Seb’s research interests are focused on understanding the circulation and dynamics in the open ocean, particularly in the Southern Ocean. As a Wallenberg Academy Fellow at the University of Gothenburg, Sweden, he is investigating the main physical processes of the upper ocean and how these impact both regional and global climate. He employs remotely sensed satellite data and in situ observations from gliders, ships and profiling floats in remote & harsh ocean environments to test novel hypotheses related to submesoscale features, upper ocean stratification and mixed layer processes. He was previously head of a national facility called the South African Marine Engineering & Robotics Centre between 2013-2016. This position spurred my activities in pioneering cutting-edge technology, namely gliders, to obtain high-resolution ocean observations that continue to this day. He is currently Co-Chair of the international Southern Ocean Observing System (SOOS).
Louise is a researcher in the group at the University of Gothenburg. She is interested in understanding how freshwater fluxes can affect the upper ocean through mixing or stratification on submesoscales, using a combination of observations and simple ocean process models. Her research at the moment focuses on the marginal ice zone around the Greenwich Meridian, using seal data to extract valuable measurements of temperature and salinity from under the sea ice during winter. Louise also has experience using Seagliders to collect ocean observations: during ship-board operations, piloting and later analysis of the data. She is passionate about developing our current abilities for under ice observations (whether that’s glacial or sea ice)!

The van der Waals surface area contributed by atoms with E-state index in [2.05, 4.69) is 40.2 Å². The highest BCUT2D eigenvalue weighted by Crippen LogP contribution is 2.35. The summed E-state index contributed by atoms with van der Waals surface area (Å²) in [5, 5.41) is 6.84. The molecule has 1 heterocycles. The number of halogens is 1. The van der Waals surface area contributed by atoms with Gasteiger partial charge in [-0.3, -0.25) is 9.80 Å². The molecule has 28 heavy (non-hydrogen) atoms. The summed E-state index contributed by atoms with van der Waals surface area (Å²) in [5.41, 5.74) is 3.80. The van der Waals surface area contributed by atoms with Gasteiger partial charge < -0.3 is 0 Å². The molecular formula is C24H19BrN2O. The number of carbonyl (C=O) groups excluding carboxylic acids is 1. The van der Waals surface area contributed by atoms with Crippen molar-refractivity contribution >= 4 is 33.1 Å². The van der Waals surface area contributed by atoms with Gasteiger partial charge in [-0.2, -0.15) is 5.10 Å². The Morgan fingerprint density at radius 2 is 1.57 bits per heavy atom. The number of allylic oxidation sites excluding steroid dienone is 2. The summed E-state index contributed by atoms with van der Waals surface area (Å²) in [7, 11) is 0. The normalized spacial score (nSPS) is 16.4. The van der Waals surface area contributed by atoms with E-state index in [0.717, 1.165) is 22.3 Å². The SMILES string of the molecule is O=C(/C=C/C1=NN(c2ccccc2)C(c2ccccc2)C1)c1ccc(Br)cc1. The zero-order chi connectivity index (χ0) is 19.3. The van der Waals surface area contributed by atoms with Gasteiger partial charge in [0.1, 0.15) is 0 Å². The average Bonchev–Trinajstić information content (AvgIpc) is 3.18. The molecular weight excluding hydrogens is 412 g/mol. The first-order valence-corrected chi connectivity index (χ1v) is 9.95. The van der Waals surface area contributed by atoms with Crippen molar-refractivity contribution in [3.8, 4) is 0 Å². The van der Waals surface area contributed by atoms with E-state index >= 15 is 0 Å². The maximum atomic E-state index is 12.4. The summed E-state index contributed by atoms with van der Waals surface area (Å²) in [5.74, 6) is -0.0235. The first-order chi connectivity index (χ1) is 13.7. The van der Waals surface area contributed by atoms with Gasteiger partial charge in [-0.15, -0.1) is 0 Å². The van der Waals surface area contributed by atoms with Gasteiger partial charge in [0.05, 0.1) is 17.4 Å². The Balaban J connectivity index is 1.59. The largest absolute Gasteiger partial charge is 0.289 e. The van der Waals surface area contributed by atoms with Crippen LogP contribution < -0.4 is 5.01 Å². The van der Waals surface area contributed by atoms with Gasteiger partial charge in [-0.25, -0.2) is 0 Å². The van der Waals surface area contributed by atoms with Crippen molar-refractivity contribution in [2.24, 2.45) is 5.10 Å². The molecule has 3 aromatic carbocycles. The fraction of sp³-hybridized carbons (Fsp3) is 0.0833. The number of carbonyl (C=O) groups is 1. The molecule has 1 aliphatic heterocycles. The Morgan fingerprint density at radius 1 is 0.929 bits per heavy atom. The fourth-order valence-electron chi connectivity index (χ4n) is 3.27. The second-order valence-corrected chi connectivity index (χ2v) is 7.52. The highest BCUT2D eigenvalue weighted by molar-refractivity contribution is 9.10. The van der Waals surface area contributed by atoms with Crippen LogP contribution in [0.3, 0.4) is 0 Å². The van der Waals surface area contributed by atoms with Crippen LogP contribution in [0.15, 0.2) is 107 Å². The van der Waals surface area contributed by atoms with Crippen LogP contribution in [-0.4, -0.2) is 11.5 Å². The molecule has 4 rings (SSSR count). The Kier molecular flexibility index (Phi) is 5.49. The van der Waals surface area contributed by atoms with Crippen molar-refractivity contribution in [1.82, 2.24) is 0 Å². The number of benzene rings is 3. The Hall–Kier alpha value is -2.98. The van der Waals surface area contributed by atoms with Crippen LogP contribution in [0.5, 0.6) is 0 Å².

Marcel is post doctoral research fellow in the group at the University of Gothenburg, with ongoing collaborations with CSIR, S Africa. He has a particular interest in combining ocean observations and modeling to understand how lower atmospheric processes such as direct ocean heating/cooling and storms affect the surface ocean, eddies, currents, and mixing at the sub-mesoscales.
As one of the direct impacts of air-sea interactions at the sub-mesoscale is to change the upper ocean stratification, by either mixing or restratification, he is looking at multiple years of ocean glider datasets to elucidate what drives yearly differences in stratification. Data from profiling floats, shipboard measurements, and satellite observations are used to complement this analysis. These provide information on the lower atmosphere, sea surface and ocean interior, which contains the link between coupled ocean and atmospheric exchanges. Numerical modeling of these processes is done using the PWP 1-D, NEMO 3-D and idealised PSOM (Mahadevan, WHOI) models.
Martin is a PhD student under the supervision of Seb Swart, Céline Heuzé and Helle Ploug. His main interests are upwelling processes in the ocean. Currently, he is researching the physical and biogeochemical processes and responses in the Weddell Sea Polynya.
He discovered his passion for geosciences with his Bachelor thesis about LIDAR measurements in the upper atmosphere. Specialising in oceanography and climate physics in his master studies at the University of Rostock, Martins master thesis is about the analytical modeling of upwelling systems and the response of the ecosystem. In his free time, he is either conquering the Swedish archipelago by kayak, or tinkering around with some software projects.